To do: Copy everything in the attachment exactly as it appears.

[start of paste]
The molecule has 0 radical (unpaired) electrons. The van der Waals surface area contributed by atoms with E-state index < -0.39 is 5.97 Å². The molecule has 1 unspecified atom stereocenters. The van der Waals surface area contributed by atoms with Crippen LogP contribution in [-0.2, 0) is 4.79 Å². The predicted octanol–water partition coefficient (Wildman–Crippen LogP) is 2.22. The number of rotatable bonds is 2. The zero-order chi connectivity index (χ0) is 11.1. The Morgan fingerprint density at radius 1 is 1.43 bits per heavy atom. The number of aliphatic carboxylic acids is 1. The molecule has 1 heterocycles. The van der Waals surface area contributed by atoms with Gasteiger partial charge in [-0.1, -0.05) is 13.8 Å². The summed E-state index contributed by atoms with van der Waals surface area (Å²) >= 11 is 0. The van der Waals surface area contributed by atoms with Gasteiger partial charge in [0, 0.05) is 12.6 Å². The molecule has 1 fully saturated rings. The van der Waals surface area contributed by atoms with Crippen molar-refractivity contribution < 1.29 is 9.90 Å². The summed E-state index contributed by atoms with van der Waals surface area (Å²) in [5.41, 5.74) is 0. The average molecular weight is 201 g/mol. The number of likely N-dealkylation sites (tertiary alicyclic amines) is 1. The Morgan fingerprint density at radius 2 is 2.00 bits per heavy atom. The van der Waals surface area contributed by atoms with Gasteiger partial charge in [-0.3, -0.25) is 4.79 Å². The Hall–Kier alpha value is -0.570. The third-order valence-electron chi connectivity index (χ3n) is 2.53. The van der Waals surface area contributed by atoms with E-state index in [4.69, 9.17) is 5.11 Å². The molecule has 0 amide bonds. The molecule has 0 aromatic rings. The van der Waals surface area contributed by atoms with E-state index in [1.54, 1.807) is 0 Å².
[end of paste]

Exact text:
The molecule has 0 radical (unpaired) electrons. The van der Waals surface area contributed by atoms with E-state index < -0.39 is 5.97 Å². The molecule has 1 unspecified atom stereocenters. The van der Waals surface area contributed by atoms with Crippen LogP contribution in [-0.2, 0) is 4.79 Å². The predicted octanol–water partition coefficient (Wildman–Crippen LogP) is 2.22. The number of rotatable bonds is 2. The zero-order chi connectivity index (χ0) is 11.1. The Morgan fingerprint density at radius 1 is 1.43 bits per heavy atom. The number of aliphatic carboxylic acids is 1. The molecule has 1 heterocycles. The van der Waals surface area contributed by atoms with Gasteiger partial charge in [-0.1, -0.05) is 13.8 Å². The summed E-state index contributed by atoms with van der Waals surface area (Å²) >= 11 is 0. The van der Waals surface area contributed by atoms with Gasteiger partial charge in [0, 0.05) is 12.6 Å². The molecule has 1 fully saturated rings. The van der Waals surface area contributed by atoms with Crippen molar-refractivity contribution < 1.29 is 9.90 Å². The summed E-state index contributed by atoms with van der Waals surface area (Å²) in [5.41, 5.74) is 0. The average molecular weight is 201 g/mol. The number of likely N-dealkylation sites (tertiary alicyclic amines) is 1. The Morgan fingerprint density at radius 2 is 2.00 bits per heavy atom. The van der Waals surface area contributed by atoms with Gasteiger partial charge in [-0.3, -0.25) is 4.79 Å². The Hall–Kier alpha value is -0.570. The third-order valence-electron chi connectivity index (χ3n) is 2.53. The van der Waals surface area contributed by atoms with E-state index in [4.69, 9.17) is 5.11 Å². The molecule has 0 amide bonds. The molecule has 0 aromatic rings. The van der Waals surface area contributed by atoms with E-state index in [1.54, 1.807) is 0 Å².